‘You’ve done well. Keep it up.’

Her hand shook as she placed the envelope of money into her bag. The repairs were almost done on her roof. She hated what she was doing, good families returning home to find their homes broken into.

‘No more after next month, okay, Mick.’

‘I’ll decide that, Paula. You keep asking those kids questions and keep the info coming this way.’ Mick turned and walked away.

Paula followed him out. ‘Hey you, I could go to the Guards, or leave an anonymous tip-off.’

‘Listen to yourself. You know if you do anything stupid, well it won’t be your new roof that will need repairing.’ His laugh carried back to her as he strode down the street.

She shook with worry. What had she done? Those parents trusted her with their kids. They gave her presents at the end of term. Some she knew so well, they had become friends, inviting her to weddings. This had to stop and since she was guilty by association as she saw it, she would report her part in it. To hell with Mick. He couldn’t and wouldn’t frighten her. That evening, she texted him her intentions, let’s see how he would like that, she mumbled as she turned off her telly and went to fill a hot-water bottle. The nights were chilly now that they were drawing in.

A knock at her door woke her. Who could it be at this hour?


‘Morning children.’

‘Where’s Paula?’ ‘Who are you?’ the children bombarded the new lollipop person with questions.

‘Paula is not well at present. She will be back though once she’s better.’

The school and parents association sent bouquets to the hospital. The children made get-well cards. The school gates were a buzz with Paula’s accident at home. Breaking her arm meant she would not be back to work for a while. How unlucky she was falling down her stairs.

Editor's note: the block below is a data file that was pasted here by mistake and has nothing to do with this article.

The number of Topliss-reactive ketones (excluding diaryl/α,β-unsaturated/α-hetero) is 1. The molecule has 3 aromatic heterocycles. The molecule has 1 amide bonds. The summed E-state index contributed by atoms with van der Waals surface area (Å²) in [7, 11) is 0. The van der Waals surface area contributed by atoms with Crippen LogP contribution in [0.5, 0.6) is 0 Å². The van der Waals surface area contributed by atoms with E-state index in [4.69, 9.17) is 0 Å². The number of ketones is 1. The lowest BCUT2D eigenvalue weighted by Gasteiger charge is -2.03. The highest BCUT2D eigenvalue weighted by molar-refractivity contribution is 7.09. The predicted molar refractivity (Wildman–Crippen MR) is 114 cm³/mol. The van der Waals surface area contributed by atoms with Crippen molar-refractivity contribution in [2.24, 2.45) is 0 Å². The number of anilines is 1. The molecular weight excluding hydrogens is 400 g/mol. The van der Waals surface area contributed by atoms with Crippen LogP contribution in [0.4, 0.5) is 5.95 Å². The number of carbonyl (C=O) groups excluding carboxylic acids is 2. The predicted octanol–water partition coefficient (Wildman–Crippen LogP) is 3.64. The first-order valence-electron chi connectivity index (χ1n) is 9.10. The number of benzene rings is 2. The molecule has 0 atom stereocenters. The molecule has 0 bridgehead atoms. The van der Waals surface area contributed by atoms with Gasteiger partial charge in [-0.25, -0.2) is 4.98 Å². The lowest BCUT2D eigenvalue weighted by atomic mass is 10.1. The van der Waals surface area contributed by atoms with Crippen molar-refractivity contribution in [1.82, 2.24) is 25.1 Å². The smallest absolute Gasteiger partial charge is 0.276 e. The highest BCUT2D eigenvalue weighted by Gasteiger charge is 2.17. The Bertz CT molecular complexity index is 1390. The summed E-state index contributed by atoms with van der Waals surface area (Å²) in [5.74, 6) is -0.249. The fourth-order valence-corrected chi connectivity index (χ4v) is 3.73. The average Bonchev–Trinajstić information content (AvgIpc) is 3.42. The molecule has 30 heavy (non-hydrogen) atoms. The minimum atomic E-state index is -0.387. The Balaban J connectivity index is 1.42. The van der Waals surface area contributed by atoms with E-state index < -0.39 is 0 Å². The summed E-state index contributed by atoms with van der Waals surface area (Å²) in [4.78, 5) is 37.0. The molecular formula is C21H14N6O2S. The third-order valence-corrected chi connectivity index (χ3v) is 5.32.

The End

First Day, New Friends (Story 3)

Eoghan grabbed his Mammy’s hand tightly. His new shoes hurt, he didn’t like them at all. They were hard and black, he really wanted to wear his runners with the glowing lights when you jumped. They were cool. Looking over his shoulder, he saw his Dad following them. He was talking to another man and they were laughing. Bet it’s about soccer, Eoghan thought. That’s all his Dad ever talked about.

“Alright, pet? Nearly there now. It’s exciting isn’t it?” his Mam smiled at him. She was worried though, he could tell by the pretend happy voice she used. He gripped her hand more and kept his head down. School. Why did he have to go? Everyone goes his brother said, its fun he added when they saw their Mam was listening. If it’s so much fun why did his brother and sister moan about homework and horrible teachers?

The bright yellow building came into view. Pink railings surrounded the play-yard and blue benches were scattered about too. Children were everywhere. How would he know where to go? He would need his Mam to show him each morning. Pity, his siblings were in big school. He would have liked to have them here with him.

“It’s a bit noisy isn’t it, Eoghan, but that means lots of new friends to play with.” Mam used her pretend happy voice again.  

A loud siren went off, Eoghan jumped with fright, was that the school bell? He pulled his hand from his mother and covered his ears. Turning quickly he ran back to his Dad and grabbed him.

“Hey, what’s up, champ?” His dad lifted him and gave him a hug. “Nervous, are you? That’s okay, son. Everyone is nervous on their first day. I was too.”

“You were? But Dad, you’re brave.” The little boy stared into his Dad’s eyes.

“Not all the time, Eoghan. Sometimes people pretend they’re brave but they’re often scared. And that’s okay.”

Eoghan squirmed down from his father’s arms. His Mum was waiting for him by the gate. Other mothers were talking to her and they were all wiping their eyes.

“Is Mam crying?” Eoghan whispered to his father.

“She might be.”

“Why? She’s not starting school, why is she sad?” Eoghan walked along, watching his Mam and the other women laughing while still wiping away tears.

“Ah, Eoghan, who know how the minds of women work!”

“But Dad, I don’t want Mam to be sad.” He ran up to his mother and tugged her jacket.

“Eoghan, are you ready to go in, sweetheart?” His Mam smiled but her eyes were wet.